- Google patched Android to fix a mistake in their security permissions that enabled apps to alter the effect of app icons on the launcher, redirecting people to spam/phishing sites. Google were told of the problem in October, but only released the patch to OEMs in February – as usual with Android, goodness knows when users will get the patch, and many never will – http://www.computerworld.com/s/article/9247674/Google_issues_patch_for_Android_icon_permissions_attack
- Michaels (and subsidiary Aaron Brothers) lose 3 million credit and debit cards – http://krebsonsecurity.com/2014/04/3-million-customer-credit-debit-cards-stolen-in-michaels-aaron-brothers-breaches/
- LaCie warns customers of year-long credit card breach – http://krebsonsecurity.com/2014/04/hardware-giant-lacie-acknowledges-year-long-credit-card-breach/
- Controversial centralised cloud-based US student database inBloom closes after parents groups successfully campaigned against the system – http://nakedsecurity.sophos.com/2014/04/24/parents-win-against-cloud-storage-of-us-students-private-information/
- The Smart Phone Kill-Switch Saga Continues:
- The US DOJ want the right to warrantless searching of smartphones before people have a chance to wipe them –http://nakedsecurity.sophos.com/2014/04/25/feds-argue-for-warrantless-phone-search-to-avoid-suspects-kill-switching-evidence/
Photographic Sorbet (Time Permitting)
There is no one right way to compose a shot, but, a simple tip that can be very effective for landscape-style shots is to find a shadow and get into it – by shooting from within a shadow you can use the shadow to add foreground interest and depth to your shot. It can be a big shadow or a little shadow. As a bonus, if the sun is low, getting into a bigger shadow is also a great approach for keeping your own shadow out of your shots.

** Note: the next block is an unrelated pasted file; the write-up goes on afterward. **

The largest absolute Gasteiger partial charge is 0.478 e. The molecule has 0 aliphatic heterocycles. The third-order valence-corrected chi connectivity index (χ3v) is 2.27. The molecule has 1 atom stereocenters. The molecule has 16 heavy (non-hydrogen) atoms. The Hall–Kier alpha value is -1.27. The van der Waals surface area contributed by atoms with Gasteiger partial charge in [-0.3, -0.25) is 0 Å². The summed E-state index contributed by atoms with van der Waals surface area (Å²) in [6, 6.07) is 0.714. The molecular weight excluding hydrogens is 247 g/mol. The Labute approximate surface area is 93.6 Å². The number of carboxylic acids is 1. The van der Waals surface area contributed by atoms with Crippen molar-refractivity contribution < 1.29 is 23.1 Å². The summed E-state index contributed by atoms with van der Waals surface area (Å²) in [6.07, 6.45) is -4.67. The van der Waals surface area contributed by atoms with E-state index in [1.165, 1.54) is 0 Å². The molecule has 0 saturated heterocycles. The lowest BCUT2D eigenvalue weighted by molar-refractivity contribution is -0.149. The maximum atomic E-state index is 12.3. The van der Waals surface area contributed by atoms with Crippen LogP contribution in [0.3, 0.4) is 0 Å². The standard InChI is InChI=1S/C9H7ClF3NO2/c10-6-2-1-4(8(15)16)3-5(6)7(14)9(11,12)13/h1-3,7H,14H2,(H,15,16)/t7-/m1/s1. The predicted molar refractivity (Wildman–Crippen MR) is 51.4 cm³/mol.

Bart’s other shows:
Let’s Talk Photography
Let’s Talk Apple
Both at http://lets-talk.ie
3 thoughts on “CCATP – Taming the Terminal Part 17 of n with Bart Busschots”
[…] Big changes to podfeet.com – breaking the giant blog post of doom into little chunks throughout the week. I got to be a guest screencaster for Don McAllister’s Screencasts Online doing a show about iThoughtsX for the Mac and iThoughtsHD for the iPad. Should be available soon in the next episode of the SCO Magazine too for iPad. Why Dave Hamilton of the Mac Geek Gab rocks. In Dumb Question Corner David Bogdan asks how to get Safari to stop offering us push notifications (Clarify tutorial here). Wil Wheaton answers an 11 year old girl’s question about being a nerd (Video on Youtube.). Store and Secure Your MagSafe 2 Adapter with MagCozy. Tiny Portable Tripods for Your Smartphone or Tablet from Square Jellyfish. Discover New iOS Apps with TAPPD. Let Your iPhone Tell You the Value of a Resistor with ResistorVision – interview by Kirschen Seah of freerangecoder.com. In Chit Chat Across the Pond Bart takes us through Taming the Terminal Part 17 of n – Regular Expressions. […]
Great tutorial on Regular Expressions! I admit this is a concept that even throws experienced programmers like me for a loop (heh, a little programmer humor there 😉 )
If you want to play around with regular expressions outside of the terminal, RegexPal is a great site for that.
It is a great interactive site that has a text box where you can type in a regular expression, and another text box where you can paste in any sample text. The site will highlight parts of that text that match your regular expression.
Another pretty good regular expression tutorial can be found here:
This is an article that I found on a great site for iOS and Mac developers that I frequent. It teaches how to use regular expressions when writing iOS and Mac apps. But if you ignore the code-y bits, it also serves as an excellent tutorial on the syntax of regular expressions.
And finally, here is a great PDF cheat sheet of the regular expression syntax. I’ve put this in my Evernote in my “Important Reference Materials” notebook so I always have it handy.
“Spreeuw” is apparently a Dutch word, but it is apparently used to describe a species of bird (a starling I believe.) So yeah, I guess it can be considered a “valid” word in /usr/share/dict/words.